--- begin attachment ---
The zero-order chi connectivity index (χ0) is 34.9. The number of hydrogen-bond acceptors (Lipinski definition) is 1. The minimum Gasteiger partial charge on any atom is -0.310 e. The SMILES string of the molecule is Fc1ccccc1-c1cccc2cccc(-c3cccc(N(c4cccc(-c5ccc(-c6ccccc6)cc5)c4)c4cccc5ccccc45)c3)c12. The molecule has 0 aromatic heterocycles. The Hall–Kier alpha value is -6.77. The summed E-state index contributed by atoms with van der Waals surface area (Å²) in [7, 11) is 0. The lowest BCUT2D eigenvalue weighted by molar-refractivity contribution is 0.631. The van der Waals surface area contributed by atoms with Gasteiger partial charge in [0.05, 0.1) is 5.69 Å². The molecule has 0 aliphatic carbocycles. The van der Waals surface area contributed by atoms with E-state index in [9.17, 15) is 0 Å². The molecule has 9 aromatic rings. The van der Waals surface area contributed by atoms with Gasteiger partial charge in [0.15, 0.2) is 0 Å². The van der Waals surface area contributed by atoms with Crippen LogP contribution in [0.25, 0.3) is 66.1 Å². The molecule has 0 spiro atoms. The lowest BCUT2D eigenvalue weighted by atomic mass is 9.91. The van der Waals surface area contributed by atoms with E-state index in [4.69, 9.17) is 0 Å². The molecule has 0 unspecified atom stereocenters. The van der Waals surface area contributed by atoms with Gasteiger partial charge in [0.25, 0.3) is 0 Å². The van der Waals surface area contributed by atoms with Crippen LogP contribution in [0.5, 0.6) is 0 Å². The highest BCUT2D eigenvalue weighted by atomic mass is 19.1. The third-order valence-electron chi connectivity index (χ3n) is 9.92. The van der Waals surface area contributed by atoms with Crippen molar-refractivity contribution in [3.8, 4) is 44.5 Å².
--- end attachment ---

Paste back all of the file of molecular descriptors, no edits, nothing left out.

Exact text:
The zero-order chi connectivity index (χ0) is 34.9. The number of hydrogen-bond acceptors (Lipinski definition) is 1. The minimum Gasteiger partial charge on any atom is -0.310 e. The SMILES string of the molecule is Fc1ccccc1-c1cccc2cccc(-c3cccc(N(c4cccc(-c5ccc(-c6ccccc6)cc5)c4)c4cccc5ccccc45)c3)c12. The molecule has 0 aromatic heterocycles. The Hall–Kier alpha value is -6.77. The summed E-state index contributed by atoms with van der Waals surface area (Å²) in [7, 11) is 0. The lowest BCUT2D eigenvalue weighted by molar-refractivity contribution is 0.631. The van der Waals surface area contributed by atoms with Gasteiger partial charge in [0.05, 0.1) is 5.69 Å². The molecule has 0 aliphatic carbocycles. The van der Waals surface area contributed by atoms with E-state index in [9.17, 15) is 0 Å². The molecule has 9 aromatic rings. The van der Waals surface area contributed by atoms with Gasteiger partial charge in [0.15, 0.2) is 0 Å². The van der Waals surface area contributed by atoms with Crippen LogP contribution in [0.25, 0.3) is 66.1 Å². The molecule has 0 spiro atoms. The lowest BCUT2D eigenvalue weighted by atomic mass is 9.91. The van der Waals surface area contributed by atoms with E-state index in [4.69, 9.17) is 0 Å². The molecule has 0 unspecified atom stereocenters. The van der Waals surface area contributed by atoms with Gasteiger partial charge in [0.25, 0.3) is 0 Å². The van der Waals surface area contributed by atoms with Crippen LogP contribution in [0.5, 0.6) is 0 Å². The highest BCUT2D eigenvalue weighted by atomic mass is 19.1. The third-order valence-electron chi connectivity index (χ3n) is 9.92. The van der Waals surface area contributed by atoms with Crippen molar-refractivity contribution in [3.8, 4) is 44.5 Å².